Bernanke Fires off QE3, What’s Next?
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(eToro Blog) The ECB’s plan to lend money to Spain sparked the beginning of the most dramatic two weeks markets have experienced in a long time, which reached a climax yesterday evening when Fed Chairman Ben Bernanke (or Big Ben, as we in the trade like to call him) launched QE3, the third round of quantitative easing. In his opening statement, Bernanke announced that the Fed will expand its current bond purchases to include $40 billion of U.S.-backed mortgage papers a month which, alongside the Fed’s Operation Twist, will amount to $85 billion worth of bond purchases. Let me repeat that; $85 billion, each and every month, until whenever.
Investors reacted with a buying spree, pushing the S&P500 to a record not seen since the end of 2007. Forex traders, charged with optimism, crowded into Euro and Sterling pushing the Euro above the $1.30 threshold and the Pound Sterling above $1.62. Gold bugs, which are extremely sensitive to inflation talk (as gold and inflation are closely linked), learned a very important message from Bernanke – inflation will be permitted to move higher if it means more jobs and more growth. Their reaction to Big Ben’s message was swift; gold bugs piled in in droves, and pushed gold prices higher by $60 in a run-up all the way to $1,780, with the precious metal outperforming all of the major indices and other commodities.
So what exactly is QE and what’s it got to do with a Currency War?
QE, also known as quantitative easing, is a newly formed method of injecting cash into the banking system at a huge scale and “charging” them next to nothing for the privilege of using it. Banks become flush with cash and use their cheap money to lend out into the economy thus encouraging growth, companies to invest and most importantly, unemployment to fall. At least that is the intent of the Fed’s QE.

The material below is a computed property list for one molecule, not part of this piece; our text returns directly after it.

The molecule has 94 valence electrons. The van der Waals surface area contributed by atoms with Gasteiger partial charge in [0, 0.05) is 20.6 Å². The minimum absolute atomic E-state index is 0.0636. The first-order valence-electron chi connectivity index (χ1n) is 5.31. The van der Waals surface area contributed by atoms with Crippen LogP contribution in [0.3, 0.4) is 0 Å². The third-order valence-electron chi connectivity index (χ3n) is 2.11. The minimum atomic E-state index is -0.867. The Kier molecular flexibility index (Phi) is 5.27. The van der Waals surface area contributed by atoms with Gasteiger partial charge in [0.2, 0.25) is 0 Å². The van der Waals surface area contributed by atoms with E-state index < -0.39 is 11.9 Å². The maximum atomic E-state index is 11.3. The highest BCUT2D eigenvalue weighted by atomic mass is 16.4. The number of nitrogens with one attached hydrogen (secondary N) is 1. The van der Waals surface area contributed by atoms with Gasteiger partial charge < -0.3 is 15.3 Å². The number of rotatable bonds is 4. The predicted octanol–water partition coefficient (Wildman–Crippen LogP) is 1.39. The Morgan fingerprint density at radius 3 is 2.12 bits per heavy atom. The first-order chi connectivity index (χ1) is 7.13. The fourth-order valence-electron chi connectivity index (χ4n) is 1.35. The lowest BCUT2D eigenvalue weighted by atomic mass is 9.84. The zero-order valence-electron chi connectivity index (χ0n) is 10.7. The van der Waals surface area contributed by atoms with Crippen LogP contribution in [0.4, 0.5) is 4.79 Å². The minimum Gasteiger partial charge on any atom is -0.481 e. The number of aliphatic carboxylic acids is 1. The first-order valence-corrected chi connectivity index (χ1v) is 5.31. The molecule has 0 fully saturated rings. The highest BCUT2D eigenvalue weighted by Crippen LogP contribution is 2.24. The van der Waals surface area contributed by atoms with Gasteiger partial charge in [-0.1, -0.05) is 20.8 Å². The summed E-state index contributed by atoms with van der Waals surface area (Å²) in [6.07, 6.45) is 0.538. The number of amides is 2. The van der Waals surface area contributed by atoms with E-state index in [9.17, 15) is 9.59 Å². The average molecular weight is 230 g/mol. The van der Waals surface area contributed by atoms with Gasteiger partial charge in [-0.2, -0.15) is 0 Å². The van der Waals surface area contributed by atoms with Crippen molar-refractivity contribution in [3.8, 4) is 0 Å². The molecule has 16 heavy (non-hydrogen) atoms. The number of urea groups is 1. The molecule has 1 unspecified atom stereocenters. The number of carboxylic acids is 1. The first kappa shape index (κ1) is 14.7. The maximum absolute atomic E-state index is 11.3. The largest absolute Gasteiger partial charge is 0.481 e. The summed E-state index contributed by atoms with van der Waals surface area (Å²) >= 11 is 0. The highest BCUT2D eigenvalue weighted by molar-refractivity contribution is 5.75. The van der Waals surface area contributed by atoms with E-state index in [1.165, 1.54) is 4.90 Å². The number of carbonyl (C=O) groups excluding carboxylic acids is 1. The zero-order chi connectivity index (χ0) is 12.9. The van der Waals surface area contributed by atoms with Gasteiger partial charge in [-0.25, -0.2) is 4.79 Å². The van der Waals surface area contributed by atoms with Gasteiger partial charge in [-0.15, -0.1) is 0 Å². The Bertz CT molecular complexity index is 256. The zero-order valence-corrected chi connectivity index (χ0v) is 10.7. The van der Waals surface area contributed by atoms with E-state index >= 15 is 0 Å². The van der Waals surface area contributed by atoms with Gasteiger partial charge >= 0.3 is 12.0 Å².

Investors react to the cheap money with a whetted appetite for risk, buying assets and commodities such as gold, oil, stocks and real estate, and so optimism returns to the economy.
However, there is another side-effect to such an action, which currency traders know all too well. QE effectively floods the market with cheap dollars and as a result causes the value of the U.S. Dollar to strongly depreciate. The result is that U.S. exports are cheaper and therefore, a lot more competitive. Real estate is also more attractive, and moreover, hiring Americans who are paid with a weaker dollar becomes attractive (and cheaper) for companies.
Nevertheless, this seemingly positive side-effect is really a double edged sword. When you intentionally depreciate your currency you are making yourself competitive against those nations which have stronger currencies and this triggers another round of currency depreciation by those rival economies. Thus a war of currencies begins, with countries vying to have the cheapest, most attractive currency, to win over foreign investments. And when everybody is printing money global inflation jumps, with oil, gas and food prices spiking to new highs and spurring political tensions not unlike those of the Arab spring.
So What’s Next?
With both the U.S. and the Eurozone printing money and greasing their respective economies with cash, the alternative for money – gold –becomes the safest bet. Gold has one thing that can drive it higher and that is when inflation outpaces interest rates. And this is exactly what is happening now; both Bernanke and Draghi are printing money alongside the Bank of Japan and the Bank of England and global inflation will jump, and the only asset that can keep pace with inflation is gold. In other words, in the land of QE, gold is king. So what’s next, you ask? How about gold – at $2,000 an ounce.
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